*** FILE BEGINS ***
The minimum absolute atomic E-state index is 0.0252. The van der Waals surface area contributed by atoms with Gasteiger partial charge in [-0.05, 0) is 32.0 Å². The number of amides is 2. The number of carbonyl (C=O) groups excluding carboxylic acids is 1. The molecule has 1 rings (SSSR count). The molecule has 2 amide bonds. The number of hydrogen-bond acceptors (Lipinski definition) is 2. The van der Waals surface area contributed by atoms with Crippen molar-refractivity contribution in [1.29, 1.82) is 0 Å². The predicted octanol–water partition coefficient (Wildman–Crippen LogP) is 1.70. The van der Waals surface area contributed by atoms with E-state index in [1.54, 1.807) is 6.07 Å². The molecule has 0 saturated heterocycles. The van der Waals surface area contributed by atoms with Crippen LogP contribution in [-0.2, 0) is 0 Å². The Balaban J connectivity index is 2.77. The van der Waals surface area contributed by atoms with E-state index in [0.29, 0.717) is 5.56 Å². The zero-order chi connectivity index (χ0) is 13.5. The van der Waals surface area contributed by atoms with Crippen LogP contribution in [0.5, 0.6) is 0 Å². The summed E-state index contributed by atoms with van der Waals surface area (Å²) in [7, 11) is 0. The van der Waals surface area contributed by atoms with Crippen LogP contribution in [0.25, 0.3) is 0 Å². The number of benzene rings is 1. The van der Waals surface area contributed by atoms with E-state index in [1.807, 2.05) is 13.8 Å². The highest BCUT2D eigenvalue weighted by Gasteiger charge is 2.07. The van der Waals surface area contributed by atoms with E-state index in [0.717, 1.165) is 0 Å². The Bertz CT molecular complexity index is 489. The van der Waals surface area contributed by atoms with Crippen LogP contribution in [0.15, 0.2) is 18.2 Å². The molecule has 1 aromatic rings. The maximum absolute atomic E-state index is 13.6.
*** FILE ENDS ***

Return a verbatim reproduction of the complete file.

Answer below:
The minimum absolute atomic E-state index is 0.0252. The van der Waals surface area contributed by atoms with Gasteiger partial charge in [-0.05, 0) is 32.0 Å². The number of amides is 2. The number of carbonyl (C=O) groups excluding carboxylic acids is 1. The molecule has 1 rings (SSSR count). The molecule has 2 amide bonds. The number of hydrogen-bond acceptors (Lipinski definition) is 2. The van der Waals surface area contributed by atoms with Crippen molar-refractivity contribution in [1.29, 1.82) is 0 Å². The predicted octanol–water partition coefficient (Wildman–Crippen LogP) is 1.70. The van der Waals surface area contributed by atoms with E-state index in [1.54, 1.807) is 6.07 Å². The molecule has 0 saturated heterocycles. The van der Waals surface area contributed by atoms with Crippen LogP contribution in [-0.2, 0) is 0 Å². The Balaban J connectivity index is 2.77. The van der Waals surface area contributed by atoms with E-state index in [0.29, 0.717) is 5.56 Å². The zero-order chi connectivity index (χ0) is 13.5. The van der Waals surface area contributed by atoms with Crippen LogP contribution in [0.5, 0.6) is 0 Å². The summed E-state index contributed by atoms with van der Waals surface area (Å²) in [7, 11) is 0. The van der Waals surface area contributed by atoms with Crippen LogP contribution in [0.25, 0.3) is 0 Å². The number of benzene rings is 1. The van der Waals surface area contributed by atoms with E-state index in [1.807, 2.05) is 13.8 Å². The highest BCUT2D eigenvalue weighted by Gasteiger charge is 2.07. The van der Waals surface area contributed by atoms with E-state index in [0.717, 1.165) is 0 Å². The Bertz CT molecular complexity index is 489. The van der Waals surface area contributed by atoms with Crippen LogP contribution in [0.15, 0.2) is 18.2 Å². The molecule has 1 aromatic rings. The maximum absolute atomic E-state index is 13.6.